This case highlights that third-party vendor relationships are a growing cybersecurity risk. Data from three different organizations: Alteryx, Experian, and the US Census Bureau was revealed. -Varun Badhwar, CEO and co-founder of RedLock
Learn how to leverage the S3 events feature and Simple Notification Service in order to monitor the actions taken on certain assets. Read 'AWS: Monitoring S3 With Events and SNS.'
#ransomware"But officer, I only rented the malware!" Romania arrested five suspects for allegedly spreading CTB-Locker (Curve-Tor-Bitcoin Locker or Citroni) and Cerber ransomware, which they rented from a ransomware-as-a-service (RaaS) operation on the Dark Web.
You may recall CTB-Locker as a more recent PHP ransomware that attacked blogs, websites, content managers and more in 2016. During 'Operation Bakovia,' a joint operation between Romanian and Dutch police and public prosecutors offices, the UK’s National Crime Agency, the FBI, Europol’s European Cybercrime Centre (EC3) and the Joint Cybercrime Action Taskforce (J-CAT), police turned up a large haul of hard drives, laptops, external storage devices, cryptocurrency mining computers, and documents. From what police found, the responsible individuals are being prosecuted for "unauthorized computer access, serious hindering of a computer system, misuse of devices with the intent of committing cybercrimes and blackmail."Europol says that early this year, "the Dutch High Tech Crime Unit tipped off Romanian authorities about a group of Romanian nationals who were behind a wave of spam that pretended to originate from well-known companies in countries like Italy, the Netherlands, and the UK." They also explained that CTB-Locker was one of the first ransomware variants to use Tor to hide its command and control infrastructure, not to mention that the operation has identified more than 170 victims from several European countries. Although the actual identities of the arrested individuals have not been released, Europol posted a dramatic video of the arrests, where you can see how armed officers stormed the suspects' residence.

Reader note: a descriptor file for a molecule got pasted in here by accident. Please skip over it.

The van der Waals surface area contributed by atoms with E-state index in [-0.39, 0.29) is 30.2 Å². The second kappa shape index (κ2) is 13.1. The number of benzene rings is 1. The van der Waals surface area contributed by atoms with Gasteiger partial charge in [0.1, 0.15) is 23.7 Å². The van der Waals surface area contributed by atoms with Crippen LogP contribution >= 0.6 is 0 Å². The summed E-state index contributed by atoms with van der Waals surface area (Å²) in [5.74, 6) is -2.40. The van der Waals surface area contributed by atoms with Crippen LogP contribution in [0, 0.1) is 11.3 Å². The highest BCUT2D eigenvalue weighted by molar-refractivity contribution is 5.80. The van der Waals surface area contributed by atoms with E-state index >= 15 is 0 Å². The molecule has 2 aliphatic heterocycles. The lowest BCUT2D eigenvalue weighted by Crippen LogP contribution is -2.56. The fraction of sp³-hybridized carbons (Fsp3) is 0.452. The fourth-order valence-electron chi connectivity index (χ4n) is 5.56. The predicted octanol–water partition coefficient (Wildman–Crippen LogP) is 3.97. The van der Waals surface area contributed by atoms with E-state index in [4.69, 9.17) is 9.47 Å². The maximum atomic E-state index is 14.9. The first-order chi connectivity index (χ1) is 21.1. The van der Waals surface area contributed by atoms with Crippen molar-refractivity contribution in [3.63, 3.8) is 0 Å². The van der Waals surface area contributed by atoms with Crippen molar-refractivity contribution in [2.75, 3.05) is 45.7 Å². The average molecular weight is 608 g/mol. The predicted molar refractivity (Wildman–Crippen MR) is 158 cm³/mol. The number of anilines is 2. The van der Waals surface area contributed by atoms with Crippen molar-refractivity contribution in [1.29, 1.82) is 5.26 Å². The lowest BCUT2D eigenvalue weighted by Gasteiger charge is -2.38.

The spam messages intended to infect computer systems and encrypt their data with the CTB-Locker ransomware. Each email had an attachment, often in the form of an archived invoice, which contained a malicious file. Once this attachment was opened on a Windows system, the malware encrypted files on the infected device. -Europol press release
Get an in-depth look at the Cerber ransomware. Read 'Ransomware Technical Analysis.'
#factbyteBlack Book announced key findings from a Q4 2017 survey that found that more than 8 in 10 healthcare organizations (about 84%) lack a reliable enterprise leader for cybersecurity, while only 11% plan to get a cybersecurity officer in 2018. Olivia Lynch (@Cybrary_Olivia)
is the Marketing & Communications Manager at Cybrary. Like many of you, she is just getting her toes wet in the infosec field and is working to make cyber security news more interesting. A firm believer that the pen is mightier than the sword, Olivia considers corny puns and an honest voice essential to any worthwhile blog.